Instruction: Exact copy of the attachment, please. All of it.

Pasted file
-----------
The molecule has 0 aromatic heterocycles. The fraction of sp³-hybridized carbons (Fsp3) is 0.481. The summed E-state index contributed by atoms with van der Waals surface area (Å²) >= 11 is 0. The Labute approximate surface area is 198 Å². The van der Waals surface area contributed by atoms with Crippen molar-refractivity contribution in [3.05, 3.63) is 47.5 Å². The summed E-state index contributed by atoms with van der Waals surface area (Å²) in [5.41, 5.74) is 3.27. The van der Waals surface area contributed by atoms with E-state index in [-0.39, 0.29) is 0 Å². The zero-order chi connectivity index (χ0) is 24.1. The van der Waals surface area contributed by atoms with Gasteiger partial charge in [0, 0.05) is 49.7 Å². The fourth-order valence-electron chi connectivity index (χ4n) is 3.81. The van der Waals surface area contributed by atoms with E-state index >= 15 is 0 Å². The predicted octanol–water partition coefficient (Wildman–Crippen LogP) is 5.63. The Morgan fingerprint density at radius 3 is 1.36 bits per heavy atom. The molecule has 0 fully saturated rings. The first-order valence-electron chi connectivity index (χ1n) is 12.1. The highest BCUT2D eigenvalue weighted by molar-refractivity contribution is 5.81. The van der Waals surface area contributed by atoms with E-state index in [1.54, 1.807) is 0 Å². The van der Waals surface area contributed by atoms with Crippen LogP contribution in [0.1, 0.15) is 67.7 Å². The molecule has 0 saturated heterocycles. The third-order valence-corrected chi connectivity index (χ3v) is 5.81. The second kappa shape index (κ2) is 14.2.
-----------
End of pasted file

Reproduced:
The molecule has 0 aromatic heterocycles. The fraction of sp³-hybridized carbons (Fsp3) is 0.481. The summed E-state index contributed by atoms with van der Waals surface area (Å²) >= 11 is 0. The Labute approximate surface area is 198 Å². The van der Waals surface area contributed by atoms with Crippen molar-refractivity contribution in [3.05, 3.63) is 47.5 Å². The summed E-state index contributed by atoms with van der Waals surface area (Å²) in [5.41, 5.74) is 3.27. The van der Waals surface area contributed by atoms with E-state index in [-0.39, 0.29) is 0 Å². The zero-order chi connectivity index (χ0) is 24.1. The van der Waals surface area contributed by atoms with Gasteiger partial charge in [0, 0.05) is 49.7 Å². The fourth-order valence-electron chi connectivity index (χ4n) is 3.81. The van der Waals surface area contributed by atoms with E-state index >= 15 is 0 Å². The predicted octanol–water partition coefficient (Wildman–Crippen LogP) is 5.63. The Morgan fingerprint density at radius 3 is 1.36 bits per heavy atom. The molecule has 0 fully saturated rings. The first-order valence-electron chi connectivity index (χ1n) is 12.1. The highest BCUT2D eigenvalue weighted by molar-refractivity contribution is 5.81. The van der Waals surface area contributed by atoms with E-state index in [1.54, 1.807) is 0 Å². The van der Waals surface area contributed by atoms with Crippen LogP contribution in [0.1, 0.15) is 67.7 Å². The molecule has 0 saturated heterocycles. The third-order valence-corrected chi connectivity index (χ3v) is 5.81. The second kappa shape index (κ2) is 14.2.